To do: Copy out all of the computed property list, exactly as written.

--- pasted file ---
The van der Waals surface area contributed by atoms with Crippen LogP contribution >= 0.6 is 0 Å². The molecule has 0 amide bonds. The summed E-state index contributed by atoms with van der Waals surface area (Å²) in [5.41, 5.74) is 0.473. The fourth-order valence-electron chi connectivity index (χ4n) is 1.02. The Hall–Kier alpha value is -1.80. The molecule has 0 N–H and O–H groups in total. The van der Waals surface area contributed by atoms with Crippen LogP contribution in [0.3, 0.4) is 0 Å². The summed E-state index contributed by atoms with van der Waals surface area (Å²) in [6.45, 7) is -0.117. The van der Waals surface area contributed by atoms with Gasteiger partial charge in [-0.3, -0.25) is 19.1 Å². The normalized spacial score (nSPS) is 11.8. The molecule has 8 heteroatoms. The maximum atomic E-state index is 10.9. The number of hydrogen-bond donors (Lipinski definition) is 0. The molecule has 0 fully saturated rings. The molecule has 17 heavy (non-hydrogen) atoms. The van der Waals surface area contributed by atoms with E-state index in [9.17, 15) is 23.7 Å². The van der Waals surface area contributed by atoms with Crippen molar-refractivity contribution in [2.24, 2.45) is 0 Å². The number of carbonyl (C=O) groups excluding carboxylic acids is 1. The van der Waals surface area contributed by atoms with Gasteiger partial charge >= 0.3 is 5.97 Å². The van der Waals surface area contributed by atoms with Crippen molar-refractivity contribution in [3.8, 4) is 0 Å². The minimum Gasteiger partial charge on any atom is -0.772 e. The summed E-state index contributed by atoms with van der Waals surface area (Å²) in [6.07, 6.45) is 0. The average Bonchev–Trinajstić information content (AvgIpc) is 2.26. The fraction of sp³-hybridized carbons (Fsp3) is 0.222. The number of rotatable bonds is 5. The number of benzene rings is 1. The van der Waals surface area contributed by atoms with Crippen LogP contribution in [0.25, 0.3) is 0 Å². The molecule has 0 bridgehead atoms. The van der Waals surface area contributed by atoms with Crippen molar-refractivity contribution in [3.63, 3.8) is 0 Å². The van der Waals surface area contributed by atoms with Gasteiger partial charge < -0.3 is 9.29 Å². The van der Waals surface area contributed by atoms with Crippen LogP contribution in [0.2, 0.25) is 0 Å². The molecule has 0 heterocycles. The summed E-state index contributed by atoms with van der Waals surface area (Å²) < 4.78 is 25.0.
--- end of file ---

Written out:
The van der Waals surface area contributed by atoms with Crippen LogP contribution >= 0.6 is 0 Å². The molecule has 0 amide bonds. The summed E-state index contributed by atoms with van der Waals surface area (Å²) in [5.41, 5.74) is 0.473. The fourth-order valence-electron chi connectivity index (χ4n) is 1.02. The Hall–Kier alpha value is -1.80. The molecule has 0 N–H and O–H groups in total. The van der Waals surface area contributed by atoms with Crippen LogP contribution in [0.3, 0.4) is 0 Å². The summed E-state index contributed by atoms with van der Waals surface area (Å²) in [6.45, 7) is -0.117. The van der Waals surface area contributed by atoms with Gasteiger partial charge in [-0.3, -0.25) is 19.1 Å². The normalized spacial score (nSPS) is 11.8. The molecule has 8 heteroatoms. The maximum atomic E-state index is 10.9. The number of hydrogen-bond donors (Lipinski definition) is 0. The molecule has 0 fully saturated rings. The molecule has 17 heavy (non-hydrogen) atoms. The van der Waals surface area contributed by atoms with E-state index in [9.17, 15) is 23.7 Å². The van der Waals surface area contributed by atoms with Crippen molar-refractivity contribution in [2.24, 2.45) is 0 Å². The number of carbonyl (C=O) groups excluding carboxylic acids is 1. The van der Waals surface area contributed by atoms with Gasteiger partial charge >= 0.3 is 5.97 Å². The van der Waals surface area contributed by atoms with Crippen molar-refractivity contribution in [3.8, 4) is 0 Å². The minimum Gasteiger partial charge on any atom is -0.772 e. The summed E-state index contributed by atoms with van der Waals surface area (Å²) in [6.07, 6.45) is 0. The average Bonchev–Trinajstić information content (AvgIpc) is 2.26. The fraction of sp³-hybridized carbons (Fsp3) is 0.222. The number of rotatable bonds is 5. The number of benzene rings is 1. The van der Waals surface area contributed by atoms with Crippen LogP contribution in [0.25, 0.3) is 0 Å². The molecule has 0 bridgehead atoms. The van der Waals surface area contributed by atoms with Crippen molar-refractivity contribution in [3.63, 3.8) is 0 Å². The van der Waals surface area contributed by atoms with Gasteiger partial charge < -0.3 is 9.29 Å². The van der Waals surface area contributed by atoms with Crippen LogP contribution in [0.2, 0.25) is 0 Å². The molecule has 0 heterocycles. The summed E-state index contributed by atoms with van der Waals surface area (Å²) < 4.78 is 25.0.